Welcome to the chaos- a monthly series of everything I did wrong, and how I loved every minute of it. Make sure your mind is open, and enjoy the ride.
Doesn’t the idea of turning 21 sound exhilarating? That’s what I always thought; it would make me an “adult”! 21 brings about a new sense of freedom, possibility, and all the excitement of being young with nothing tying you down.
Prior to turning 21, I was an insecure pothead wrapped up in a five- year, unhappy, soul-sucking relationship. This was my comfort zone and the person I thought I would marry. He was my first, and even though I wasn’t happy, I was ready to settle down with him – convinced that things would get better. I finally got the courage to change the life I’ve known for the last five years. I ended it.
This is the turning point where a sweet and quiet little girl turned into a reckless whirlwind; destroying everything in her path.
Typically people just have drunken night out with girlfriends to grieve the end of a relationship. Not me. I went to a tattoo convention in Baltimore. I drank around the clock and was praised for it. I was finally allowed to wear revealing, wild outfits. It was a great experience that I won’t ever forget. But there are some memories from that night that I wouldn’t mind losing. I would like to forget having sex with a man who had a girlfriend in the other room, and my best friend in the bed right next to me.
This was just the beginning of my chaos. I was ready for more; I wanted to experience everything, and the fantasy I had of being 21 promised that.
When the day of my 21st birthday finally arrived, I walked straight to the liquor store, bought a bottle of rum, and drank it to the last drop. That day I also got a tattoo that I barely even have a memory of happening. Apparently it was a very painful spot; but I felt nothing – it was all numbed out.
This was the starting point of my blackout drinking. At the time, it was awesome. I thought I was on top of the world because my alcohol tolerance was getting higher. If I could drink like the guys, then I’d be happy.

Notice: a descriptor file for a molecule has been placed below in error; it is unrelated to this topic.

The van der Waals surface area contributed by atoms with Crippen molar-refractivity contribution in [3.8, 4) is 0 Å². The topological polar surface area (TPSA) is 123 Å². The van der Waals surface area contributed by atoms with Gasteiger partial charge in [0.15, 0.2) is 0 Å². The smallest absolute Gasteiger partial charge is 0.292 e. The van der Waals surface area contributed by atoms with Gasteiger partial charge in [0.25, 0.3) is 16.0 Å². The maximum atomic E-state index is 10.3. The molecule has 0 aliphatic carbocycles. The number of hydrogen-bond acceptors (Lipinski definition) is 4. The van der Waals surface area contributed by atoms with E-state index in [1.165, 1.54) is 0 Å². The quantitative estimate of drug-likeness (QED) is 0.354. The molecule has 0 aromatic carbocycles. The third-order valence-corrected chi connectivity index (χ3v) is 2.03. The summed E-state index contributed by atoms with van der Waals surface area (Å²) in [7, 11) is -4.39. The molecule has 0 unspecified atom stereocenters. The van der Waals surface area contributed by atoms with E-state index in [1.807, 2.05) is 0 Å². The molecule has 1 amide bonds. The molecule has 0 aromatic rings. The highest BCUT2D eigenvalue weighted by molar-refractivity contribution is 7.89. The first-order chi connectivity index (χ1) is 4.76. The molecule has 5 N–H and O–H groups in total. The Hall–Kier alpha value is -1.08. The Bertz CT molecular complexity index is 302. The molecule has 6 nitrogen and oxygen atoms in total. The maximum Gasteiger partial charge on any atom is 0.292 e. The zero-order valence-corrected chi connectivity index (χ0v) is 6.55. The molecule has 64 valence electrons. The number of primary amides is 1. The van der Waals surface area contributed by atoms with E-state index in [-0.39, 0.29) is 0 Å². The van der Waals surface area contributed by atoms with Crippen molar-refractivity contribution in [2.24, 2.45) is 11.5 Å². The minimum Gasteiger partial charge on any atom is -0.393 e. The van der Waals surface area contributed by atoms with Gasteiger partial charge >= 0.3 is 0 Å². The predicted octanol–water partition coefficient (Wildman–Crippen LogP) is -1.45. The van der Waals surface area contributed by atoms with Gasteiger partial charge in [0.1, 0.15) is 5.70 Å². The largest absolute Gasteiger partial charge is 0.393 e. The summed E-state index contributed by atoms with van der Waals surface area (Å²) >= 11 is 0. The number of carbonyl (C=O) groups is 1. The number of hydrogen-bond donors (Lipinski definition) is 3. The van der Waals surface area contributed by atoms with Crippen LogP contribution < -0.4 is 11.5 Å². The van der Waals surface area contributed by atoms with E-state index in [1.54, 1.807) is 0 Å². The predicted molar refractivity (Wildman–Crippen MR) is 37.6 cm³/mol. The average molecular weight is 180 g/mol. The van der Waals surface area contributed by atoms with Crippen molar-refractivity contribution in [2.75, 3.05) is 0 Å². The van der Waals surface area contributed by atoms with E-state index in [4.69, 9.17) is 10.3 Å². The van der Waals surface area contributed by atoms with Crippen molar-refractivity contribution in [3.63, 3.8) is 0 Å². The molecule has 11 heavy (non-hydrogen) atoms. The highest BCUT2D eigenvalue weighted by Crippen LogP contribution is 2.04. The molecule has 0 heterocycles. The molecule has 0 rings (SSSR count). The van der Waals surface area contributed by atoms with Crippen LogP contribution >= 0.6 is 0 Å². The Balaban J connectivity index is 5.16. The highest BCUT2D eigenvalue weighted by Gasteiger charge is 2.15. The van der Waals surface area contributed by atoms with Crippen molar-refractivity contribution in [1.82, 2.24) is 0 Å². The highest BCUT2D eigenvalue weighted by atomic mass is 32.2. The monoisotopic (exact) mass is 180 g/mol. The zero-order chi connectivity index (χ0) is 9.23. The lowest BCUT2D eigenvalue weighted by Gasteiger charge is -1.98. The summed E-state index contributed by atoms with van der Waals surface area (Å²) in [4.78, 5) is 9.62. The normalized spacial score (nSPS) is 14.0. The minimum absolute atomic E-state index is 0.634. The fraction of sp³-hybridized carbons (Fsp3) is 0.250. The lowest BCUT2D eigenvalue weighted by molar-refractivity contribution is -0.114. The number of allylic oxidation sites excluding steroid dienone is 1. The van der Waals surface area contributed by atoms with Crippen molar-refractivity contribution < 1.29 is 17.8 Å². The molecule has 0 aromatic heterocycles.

Where else would I have been than my typical hangout spot? It was my best friend’s tattoo shop where there was a constant party around the clock. I would wake up, go straight the shop; wasting the day away doing whatever the hell I wanted. I got tattoos, cut my hair short, and dyed it all sorts of colors. Friends would pop in and out all day. I became a fixture there that was as permanent as the ink on our skins. I vividly remember all of us getting stoned and starting a gumball war. Things seemed to be going well since I was having the time of my life. The tattoo shop was my party house; my escape.
It emanated alcohol, weed, freedom, and sex – and was much more than I could handle. But it’s me; I could handle anything because I was indestructible.
That is until I was introduced to Xanax. Drinking and eating bars make you blackout completely? Well nobody told me that fact. Next thing I knew, I was having sex with someone I didn’t, or in my mind, didn’t remember giving consent to.
Everyone turned against me. They said it was my fault. It was my own doing, that I was completely aware of what was going on and that I was of sound mind. Falling head first into the window of the tattoo shop was evidently not enough of a sign to make anybody realize that I was not okay. I was a rape victim, but my “friends” repeatedly told me I wasn’t, so I believed them. I was convinced that being raped was my fault.
But this still didn’t stop me from drinking, from taking Xanax, or from hanging around those friends. I pushed the issues aside and hid out as usual, waiting for the storm to blow over.
I started dating a tattoo artist who was living with his fiance and cheated on him. Cheating, rape, whats the difference in the end? Call me a home-wrecker, but that story has so many components, I still don’t fully understand what happened in that relationship.
My year of finally being 21 was packed with losing friends, having more sex with more people, eating Xanax for meals, and of course drinking and smoking weed every chance I got.
I felt unstoppable. I didn’t care if I lost some friends for a bit…there were always men around to provide wonderful distractions and fill the void from the people I’ve lost. Dating tattoo artists became a new hobby. They were badasses and did as they pleased; not following rules from anyone. They were creative and spontaneous. Keeping up with them wasn’t hard, but holding onto them was.
I just kept moving onto the next. Being single was boring; but dating three different people at once was exhilarating. I still can’t believe I pulled that off; but like I said, I was indestructible.
This was just the first taste to my crazy life that kept progressing into much more. More chaos will be revealed next month. Stay tuned my lovely roses.